"Really, the only disadvantage of a modular is the misperception of the consumer," he says. "But as far as anyone who wants to build a house and walk in and occupy it, it's perfect."
HOW THEY'RE BUILT
Modular homes, which make up 2 to 3 percent of the nation's housing market, are prefabricated structures prepared indoors, which protects materials from weather damage. They may or may not have a finished interior. Most can be assembled in as little as a day using a crane and a specialized team that arrives with the house.
A concrete foundation or basement is required. Advocates say, since they are assembled with screws and glue for transport, they are stronger than nail-built houses. The Manufactured Housing Institute's spokesman Long says they are generally 10 to 20 percent cheaper because building materials are purchased in bulk and there is little waste. Resale values are comparable to traditional homes, he says. Some builders now provide green models designed to reduce energy costs, like Clayton Homes' "i-house."
MAKING IT HAPPEN
Anyone interested in modular homes can contact either a local builder who specializes in this work or locate one through a modular home manufacturer.
The builder first sits down with the buyer to pick out a house plan, which can be anything from a simple, single-family dwelling to a mansion. Afterward, the buyers adapt it to their particular needs.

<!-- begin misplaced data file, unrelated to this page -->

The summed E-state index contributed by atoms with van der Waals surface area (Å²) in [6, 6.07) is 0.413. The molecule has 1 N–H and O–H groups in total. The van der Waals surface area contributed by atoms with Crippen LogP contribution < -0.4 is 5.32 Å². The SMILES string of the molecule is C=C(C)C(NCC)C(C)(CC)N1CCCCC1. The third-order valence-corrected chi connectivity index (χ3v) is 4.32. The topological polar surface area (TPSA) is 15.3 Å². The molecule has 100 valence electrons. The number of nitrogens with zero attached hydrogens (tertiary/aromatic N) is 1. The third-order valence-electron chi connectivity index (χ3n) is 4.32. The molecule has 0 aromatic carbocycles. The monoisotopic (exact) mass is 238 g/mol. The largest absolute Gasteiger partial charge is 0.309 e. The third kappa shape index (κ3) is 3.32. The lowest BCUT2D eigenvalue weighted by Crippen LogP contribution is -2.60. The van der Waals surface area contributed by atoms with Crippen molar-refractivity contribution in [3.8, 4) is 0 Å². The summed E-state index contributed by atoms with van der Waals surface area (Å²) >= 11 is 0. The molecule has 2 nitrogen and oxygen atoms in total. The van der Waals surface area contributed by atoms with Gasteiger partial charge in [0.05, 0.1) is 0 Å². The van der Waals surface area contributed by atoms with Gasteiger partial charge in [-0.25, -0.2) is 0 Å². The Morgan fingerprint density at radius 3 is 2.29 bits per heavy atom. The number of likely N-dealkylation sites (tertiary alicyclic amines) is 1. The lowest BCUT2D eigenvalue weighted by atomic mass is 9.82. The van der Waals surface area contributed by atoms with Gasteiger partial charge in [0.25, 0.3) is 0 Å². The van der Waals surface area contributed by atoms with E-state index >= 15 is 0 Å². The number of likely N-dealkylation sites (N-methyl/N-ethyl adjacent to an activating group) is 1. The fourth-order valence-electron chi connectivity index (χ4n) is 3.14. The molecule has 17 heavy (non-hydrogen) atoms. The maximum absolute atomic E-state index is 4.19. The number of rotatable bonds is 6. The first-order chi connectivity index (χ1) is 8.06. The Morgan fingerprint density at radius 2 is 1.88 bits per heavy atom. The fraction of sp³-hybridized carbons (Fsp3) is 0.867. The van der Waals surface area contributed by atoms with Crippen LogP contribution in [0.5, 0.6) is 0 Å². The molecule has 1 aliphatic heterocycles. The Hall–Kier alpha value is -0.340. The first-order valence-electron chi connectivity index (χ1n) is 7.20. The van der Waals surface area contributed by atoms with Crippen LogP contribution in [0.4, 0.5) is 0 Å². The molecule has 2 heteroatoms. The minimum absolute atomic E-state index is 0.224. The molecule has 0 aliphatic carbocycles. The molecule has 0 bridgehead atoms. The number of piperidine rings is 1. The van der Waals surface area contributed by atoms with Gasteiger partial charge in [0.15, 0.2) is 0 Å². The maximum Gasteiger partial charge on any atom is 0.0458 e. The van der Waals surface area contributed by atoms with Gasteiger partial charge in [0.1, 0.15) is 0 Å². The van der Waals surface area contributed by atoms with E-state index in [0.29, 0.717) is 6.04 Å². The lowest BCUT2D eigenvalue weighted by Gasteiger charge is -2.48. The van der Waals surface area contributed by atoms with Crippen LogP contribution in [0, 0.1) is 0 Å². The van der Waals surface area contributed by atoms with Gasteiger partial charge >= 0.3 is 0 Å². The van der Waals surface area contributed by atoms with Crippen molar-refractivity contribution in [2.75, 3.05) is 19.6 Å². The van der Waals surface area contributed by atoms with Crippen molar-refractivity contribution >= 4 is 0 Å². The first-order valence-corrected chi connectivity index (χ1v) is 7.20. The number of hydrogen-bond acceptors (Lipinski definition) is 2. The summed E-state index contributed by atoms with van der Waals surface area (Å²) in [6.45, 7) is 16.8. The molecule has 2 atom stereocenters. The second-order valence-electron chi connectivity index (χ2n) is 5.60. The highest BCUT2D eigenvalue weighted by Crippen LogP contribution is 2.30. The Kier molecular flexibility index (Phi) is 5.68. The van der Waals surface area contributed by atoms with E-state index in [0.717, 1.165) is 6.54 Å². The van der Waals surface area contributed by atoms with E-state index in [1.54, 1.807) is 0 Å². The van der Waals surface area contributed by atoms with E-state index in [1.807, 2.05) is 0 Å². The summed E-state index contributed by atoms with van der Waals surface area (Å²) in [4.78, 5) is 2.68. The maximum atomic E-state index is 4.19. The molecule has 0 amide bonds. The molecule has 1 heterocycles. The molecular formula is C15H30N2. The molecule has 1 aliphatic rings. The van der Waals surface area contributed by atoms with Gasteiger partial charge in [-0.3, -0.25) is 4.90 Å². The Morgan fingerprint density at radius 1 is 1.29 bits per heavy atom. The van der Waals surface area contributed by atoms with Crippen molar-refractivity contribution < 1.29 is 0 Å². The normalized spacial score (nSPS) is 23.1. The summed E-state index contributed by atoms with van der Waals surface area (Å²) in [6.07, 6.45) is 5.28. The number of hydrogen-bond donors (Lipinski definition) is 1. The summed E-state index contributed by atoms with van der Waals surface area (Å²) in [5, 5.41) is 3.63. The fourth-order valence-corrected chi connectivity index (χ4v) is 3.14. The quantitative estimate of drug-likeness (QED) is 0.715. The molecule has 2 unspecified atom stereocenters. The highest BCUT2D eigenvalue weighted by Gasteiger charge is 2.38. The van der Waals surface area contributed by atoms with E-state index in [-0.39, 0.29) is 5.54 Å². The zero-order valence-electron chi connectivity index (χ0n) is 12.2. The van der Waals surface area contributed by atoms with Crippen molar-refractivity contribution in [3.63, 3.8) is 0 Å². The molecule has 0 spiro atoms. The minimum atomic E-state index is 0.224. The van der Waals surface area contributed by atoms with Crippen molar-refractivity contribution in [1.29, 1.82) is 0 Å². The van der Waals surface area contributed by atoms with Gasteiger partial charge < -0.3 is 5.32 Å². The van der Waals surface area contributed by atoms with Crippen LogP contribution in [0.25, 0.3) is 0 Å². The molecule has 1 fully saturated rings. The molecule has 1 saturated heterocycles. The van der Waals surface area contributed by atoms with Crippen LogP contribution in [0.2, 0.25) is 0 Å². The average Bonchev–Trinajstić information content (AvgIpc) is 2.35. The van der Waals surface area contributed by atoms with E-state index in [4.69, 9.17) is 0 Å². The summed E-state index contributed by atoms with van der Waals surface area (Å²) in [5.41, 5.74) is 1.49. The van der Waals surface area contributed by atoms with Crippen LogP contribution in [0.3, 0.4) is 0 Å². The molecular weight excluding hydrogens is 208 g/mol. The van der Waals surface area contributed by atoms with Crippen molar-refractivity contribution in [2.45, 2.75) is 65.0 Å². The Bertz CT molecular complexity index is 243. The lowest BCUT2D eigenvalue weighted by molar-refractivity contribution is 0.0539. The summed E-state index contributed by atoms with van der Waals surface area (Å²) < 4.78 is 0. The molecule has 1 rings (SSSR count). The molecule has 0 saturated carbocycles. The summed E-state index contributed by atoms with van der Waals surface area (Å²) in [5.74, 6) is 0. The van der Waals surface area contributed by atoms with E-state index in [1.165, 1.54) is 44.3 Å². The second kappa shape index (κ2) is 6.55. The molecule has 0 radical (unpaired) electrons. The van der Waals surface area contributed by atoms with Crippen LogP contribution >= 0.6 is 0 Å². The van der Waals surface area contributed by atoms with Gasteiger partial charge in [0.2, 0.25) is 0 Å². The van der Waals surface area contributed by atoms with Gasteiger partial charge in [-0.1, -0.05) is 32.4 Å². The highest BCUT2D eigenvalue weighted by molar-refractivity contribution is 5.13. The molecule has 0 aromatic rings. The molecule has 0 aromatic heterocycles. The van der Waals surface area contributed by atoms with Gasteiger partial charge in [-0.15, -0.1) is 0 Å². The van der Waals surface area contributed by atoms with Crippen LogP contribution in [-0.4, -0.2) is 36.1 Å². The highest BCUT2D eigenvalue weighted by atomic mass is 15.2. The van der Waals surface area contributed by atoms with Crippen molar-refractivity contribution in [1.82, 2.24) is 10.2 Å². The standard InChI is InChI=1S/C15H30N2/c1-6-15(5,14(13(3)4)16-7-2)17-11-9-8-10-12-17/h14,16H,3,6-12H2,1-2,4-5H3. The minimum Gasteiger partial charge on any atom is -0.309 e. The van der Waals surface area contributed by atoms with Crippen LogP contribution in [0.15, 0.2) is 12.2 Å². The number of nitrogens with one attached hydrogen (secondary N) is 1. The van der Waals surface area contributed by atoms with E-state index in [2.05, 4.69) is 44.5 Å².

"Some plans give you the basics and others offer a ton of options," says James Gherardi, founder of Sound Builders Inc., a modular home building firm based in East Hampton. Yes, they're flexible, too, he insists. "You can get anything up to a completely customized home."
Afterward, plans go to the factory while the foundation is prepared. A few months later, the home is delivered and assembled. Each home is manufactured to comply with all state and local building codes, Gherardi says.
Prices vary widely, depending on the cost of the land, its location and requested extras, says Rob Ebbets, vice president of marketing at Excel Homes, a Pennsylvania-based manufacturer and one of the largest modular home builders in the East. Its designs include everything from a basic bungalow at around $100,000 to 10,000-square-foot homes for more than $1 million.
The local builder -- the person dealing directly with the home buyer -- normally includes his labor costs in this price. The homes arrive with plumbing and electrical work intact, kitchens and bathrooms completed and usually lack only a bit of drywall work. "Basically, everything's done," Ebbets says.
MODULAR HOMES FOR SALE
Location. 112 Pine Ave.
Listing history. On the market two months with no price changes